Hello my blog followers, today I'm going to review the sequel to Dark Passage by M. J. Putney; Dark Destiny. Also I'm going to review the series as a whole afterwards.
Alright, Dark Destiny is the sequel to Dark Passage, and starts right where Dark Passage left off. The Irregulars have returned from France, and are on their way back to their Lackland. Their new friend Rebecca is staying with the 20th Century Rainfords, as in Polly, and Nick, and their mother. But time travel is not over for the Irregulars, or their 20 Century friends, and as a looming threat approaches, Rebecca promises to do all she can as repayment for the Irregulars past deeds.
What a lovely conclusion to a glorious series, that will be on my favorites list for a while. The writing was perfect for the end of the book, although a little confusing with too many she's and not enough first names to follow in certain occasions. But I managed.
The relationship development in the final book is interesting, Tory and Allarde make an inheritance altering commitment, Jack and Cynthia admit that they will push past the aristocratic differences between them, and then our new romance, Nick and Rebecca, is even more complicated. Although they do know they have feelings for each other, there is a barrier different than titles, one of faith and everything they believe. But don't worry, everything is happy in the end.
But don't take that as too perfect. Although they did seem happy, it wasn't like Ms. Puteny was implying that their lives would be happily ever after, I'm not quite sure she's done with our dear friends. ;)
4 and 1/2 stars for the final installment, (I think) of the Dark Mirror series.
Now to talk as the series as a whole. There may be spoilers, I'm not sure. Beware! Hisssss.... ;)
In the beginning, I was drawn into the story because of Tory's strong willingness to push past her sudden mageling-ness, and still be the Lady Victoria she new she was, or though she was...
Elsbeth and Jack were fabulous characters to work with through out the story. Even though they weren't front and center, they were still important, and you came to love them as well.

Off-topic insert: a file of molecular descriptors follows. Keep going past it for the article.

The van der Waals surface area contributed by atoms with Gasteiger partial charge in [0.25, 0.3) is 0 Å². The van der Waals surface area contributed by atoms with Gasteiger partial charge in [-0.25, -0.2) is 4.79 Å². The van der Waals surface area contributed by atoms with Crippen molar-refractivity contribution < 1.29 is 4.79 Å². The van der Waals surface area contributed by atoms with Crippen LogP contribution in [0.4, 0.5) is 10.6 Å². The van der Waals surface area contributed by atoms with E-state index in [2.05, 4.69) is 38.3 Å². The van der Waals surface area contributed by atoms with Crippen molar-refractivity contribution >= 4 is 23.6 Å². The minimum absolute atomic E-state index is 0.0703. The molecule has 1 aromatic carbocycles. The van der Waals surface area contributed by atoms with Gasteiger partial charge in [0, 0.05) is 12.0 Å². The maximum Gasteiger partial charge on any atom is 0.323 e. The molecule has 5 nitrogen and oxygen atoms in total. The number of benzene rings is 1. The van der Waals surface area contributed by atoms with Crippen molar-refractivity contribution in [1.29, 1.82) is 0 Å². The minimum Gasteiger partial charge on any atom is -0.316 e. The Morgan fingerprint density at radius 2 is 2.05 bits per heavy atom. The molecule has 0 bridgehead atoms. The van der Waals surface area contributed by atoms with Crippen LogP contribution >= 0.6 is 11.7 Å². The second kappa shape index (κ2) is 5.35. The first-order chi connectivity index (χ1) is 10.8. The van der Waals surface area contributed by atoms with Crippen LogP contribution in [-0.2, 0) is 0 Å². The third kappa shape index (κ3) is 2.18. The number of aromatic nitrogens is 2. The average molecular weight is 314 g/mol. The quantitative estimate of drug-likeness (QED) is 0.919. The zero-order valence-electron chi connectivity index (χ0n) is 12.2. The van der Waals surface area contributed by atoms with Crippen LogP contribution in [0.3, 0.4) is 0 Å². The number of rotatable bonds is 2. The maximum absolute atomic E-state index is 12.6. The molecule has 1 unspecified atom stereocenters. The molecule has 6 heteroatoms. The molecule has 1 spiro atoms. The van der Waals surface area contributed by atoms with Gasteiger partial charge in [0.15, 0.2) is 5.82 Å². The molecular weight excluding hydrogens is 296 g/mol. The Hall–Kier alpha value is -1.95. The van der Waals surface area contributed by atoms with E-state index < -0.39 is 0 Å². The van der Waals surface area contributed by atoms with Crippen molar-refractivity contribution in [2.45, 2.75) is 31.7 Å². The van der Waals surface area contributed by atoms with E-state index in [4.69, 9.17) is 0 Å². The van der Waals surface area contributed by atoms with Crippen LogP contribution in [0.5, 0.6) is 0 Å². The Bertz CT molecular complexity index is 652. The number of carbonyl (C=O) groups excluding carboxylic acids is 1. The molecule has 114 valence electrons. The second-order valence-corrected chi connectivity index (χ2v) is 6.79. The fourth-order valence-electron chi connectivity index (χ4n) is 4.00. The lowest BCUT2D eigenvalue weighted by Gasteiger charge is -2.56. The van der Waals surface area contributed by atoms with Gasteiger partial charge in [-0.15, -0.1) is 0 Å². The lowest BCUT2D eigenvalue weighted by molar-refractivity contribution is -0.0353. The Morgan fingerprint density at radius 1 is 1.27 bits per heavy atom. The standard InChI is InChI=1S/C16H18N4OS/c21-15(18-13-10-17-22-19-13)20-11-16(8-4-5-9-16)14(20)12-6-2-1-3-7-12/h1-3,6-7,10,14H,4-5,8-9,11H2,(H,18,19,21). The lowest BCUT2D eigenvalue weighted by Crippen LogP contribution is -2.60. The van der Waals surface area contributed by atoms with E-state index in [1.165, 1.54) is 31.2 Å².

The time traveling WWII alter ego to the story shook me a bit, for I thought it would be a bit much, but by the end of the series, I disagree with my former feelings. The time traveling isn't more to the story, it is the story.
Cynthia is another thing of witch I want to speak of. Comparing her personality in the beginning of the series, to the end, is astonishing! She is a totally different person. This is something that you often don't, but should see in YA writing. Young people don't know exactly who they want to be, they may have an idea, but they are often in confusion and flip flopping all over the place. I thought that with Cynthia, this showed that towards the end, she knew who she wanted to be, and she was that well.
Throughout my individual book reviews, I have praised Putney for her wonderful skill of relationship development. Here, I will praise it again. Overall, the relationship between the Irregulars strengthens as they travel through time and almost get themselves killed numerous times. Next, the intimate relationship of Tory and Allarde progresses, falls back, and returns stronger than even in a realistic way. Tory and Cynthia's relationship changes too. They are not just teenage girls forced to share the same room, they are friends. And really good friends at that. The relationship of Jack and Cynthia, persay? Their relationship blossoms, but has it's drawbacks too. In the end, they know where their feelings stand. (Together) The relationship of Nick to the Irregulars is interesting, for he becomes one of their strongest friends, just as they return the favor to him. I guess life or death situations bring people together? I'm kidding, I bet they do. Finally, for the last relationship to mention is the new development of feelings between Rebecca and Nick. Okay, maybe not new feelings for them, but new for the story. That relationship progresses differently, for they are apart for different reasons. Eventually though, (see, development!) their true feelings are let out, and they can finally admit they have a connection beyond words.
Well that's enough talk of relationships for one review, eh?
The historicalness works extremely well with the story, because back then, they really did believe in magic, mages, spells, and such. (Not that I don't now....) But it fits better than being an annoying fantasy gone Modern day. I'm glad that the setting was just the way it was.
I rate this series 4 and 1/2 stars and highly recommend it to lovers of Historical Fiction, Romance, Or just a Good Story! I cannot wait to read more from Putney, and I'm excited to have found her as an author!